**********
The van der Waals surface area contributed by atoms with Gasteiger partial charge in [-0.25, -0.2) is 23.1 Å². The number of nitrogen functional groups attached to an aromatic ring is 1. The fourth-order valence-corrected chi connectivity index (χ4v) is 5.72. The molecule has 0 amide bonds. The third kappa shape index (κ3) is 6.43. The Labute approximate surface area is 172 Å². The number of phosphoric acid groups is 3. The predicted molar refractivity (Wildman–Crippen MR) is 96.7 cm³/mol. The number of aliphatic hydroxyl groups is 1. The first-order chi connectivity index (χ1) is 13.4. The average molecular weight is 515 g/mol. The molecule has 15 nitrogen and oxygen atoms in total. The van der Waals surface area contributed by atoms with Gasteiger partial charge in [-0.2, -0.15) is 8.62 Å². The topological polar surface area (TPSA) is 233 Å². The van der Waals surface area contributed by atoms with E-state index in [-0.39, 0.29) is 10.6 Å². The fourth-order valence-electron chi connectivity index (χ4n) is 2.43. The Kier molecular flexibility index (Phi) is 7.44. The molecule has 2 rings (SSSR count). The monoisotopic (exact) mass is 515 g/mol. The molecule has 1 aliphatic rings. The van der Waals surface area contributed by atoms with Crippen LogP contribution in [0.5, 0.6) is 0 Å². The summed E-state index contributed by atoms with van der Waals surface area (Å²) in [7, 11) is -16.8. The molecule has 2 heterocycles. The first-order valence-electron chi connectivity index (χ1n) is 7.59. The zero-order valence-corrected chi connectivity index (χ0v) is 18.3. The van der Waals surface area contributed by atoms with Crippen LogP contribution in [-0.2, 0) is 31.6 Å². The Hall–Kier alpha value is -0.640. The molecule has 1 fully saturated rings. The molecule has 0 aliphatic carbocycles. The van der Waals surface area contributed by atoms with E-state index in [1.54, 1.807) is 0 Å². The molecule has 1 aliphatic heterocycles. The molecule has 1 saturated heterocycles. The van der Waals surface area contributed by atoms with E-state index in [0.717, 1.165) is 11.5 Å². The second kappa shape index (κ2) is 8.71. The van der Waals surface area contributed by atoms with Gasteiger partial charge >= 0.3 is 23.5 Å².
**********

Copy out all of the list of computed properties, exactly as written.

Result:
The van der Waals surface area contributed by atoms with Gasteiger partial charge in [-0.25, -0.2) is 23.1 Å². The number of nitrogen functional groups attached to an aromatic ring is 1. The fourth-order valence-corrected chi connectivity index (χ4v) is 5.72. The molecule has 0 amide bonds. The third kappa shape index (κ3) is 6.43. The Labute approximate surface area is 172 Å². The number of phosphoric acid groups is 3. The predicted molar refractivity (Wildman–Crippen MR) is 96.7 cm³/mol. The number of aliphatic hydroxyl groups is 1. The first-order chi connectivity index (χ1) is 13.4. The average molecular weight is 515 g/mol. The molecule has 15 nitrogen and oxygen atoms in total. The van der Waals surface area contributed by atoms with Gasteiger partial charge in [-0.2, -0.15) is 8.62 Å². The topological polar surface area (TPSA) is 233 Å². The van der Waals surface area contributed by atoms with E-state index in [-0.39, 0.29) is 10.6 Å². The fourth-order valence-electron chi connectivity index (χ4n) is 2.43. The Kier molecular flexibility index (Phi) is 7.44. The molecule has 2 rings (SSSR count). The monoisotopic (exact) mass is 515 g/mol. The molecule has 1 aliphatic rings. The van der Waals surface area contributed by atoms with Crippen LogP contribution in [0.5, 0.6) is 0 Å². The summed E-state index contributed by atoms with van der Waals surface area (Å²) in [7, 11) is -16.8. The molecule has 2 heterocycles. The first-order valence-electron chi connectivity index (χ1n) is 7.59. The zero-order valence-corrected chi connectivity index (χ0v) is 18.3. The van der Waals surface area contributed by atoms with Crippen LogP contribution in [-0.2, 0) is 31.6 Å². The Hall–Kier alpha value is -0.640. The molecule has 1 fully saturated rings. The molecule has 0 aliphatic carbocycles. The van der Waals surface area contributed by atoms with E-state index in [1.54, 1.807) is 0 Å². The molecule has 1 aliphatic heterocycles. The molecule has 1 saturated heterocycles. The van der Waals surface area contributed by atoms with E-state index in [0.717, 1.165) is 11.5 Å². The second kappa shape index (κ2) is 8.71. The van der Waals surface area contributed by atoms with Gasteiger partial charge >= 0.3 is 23.5 Å².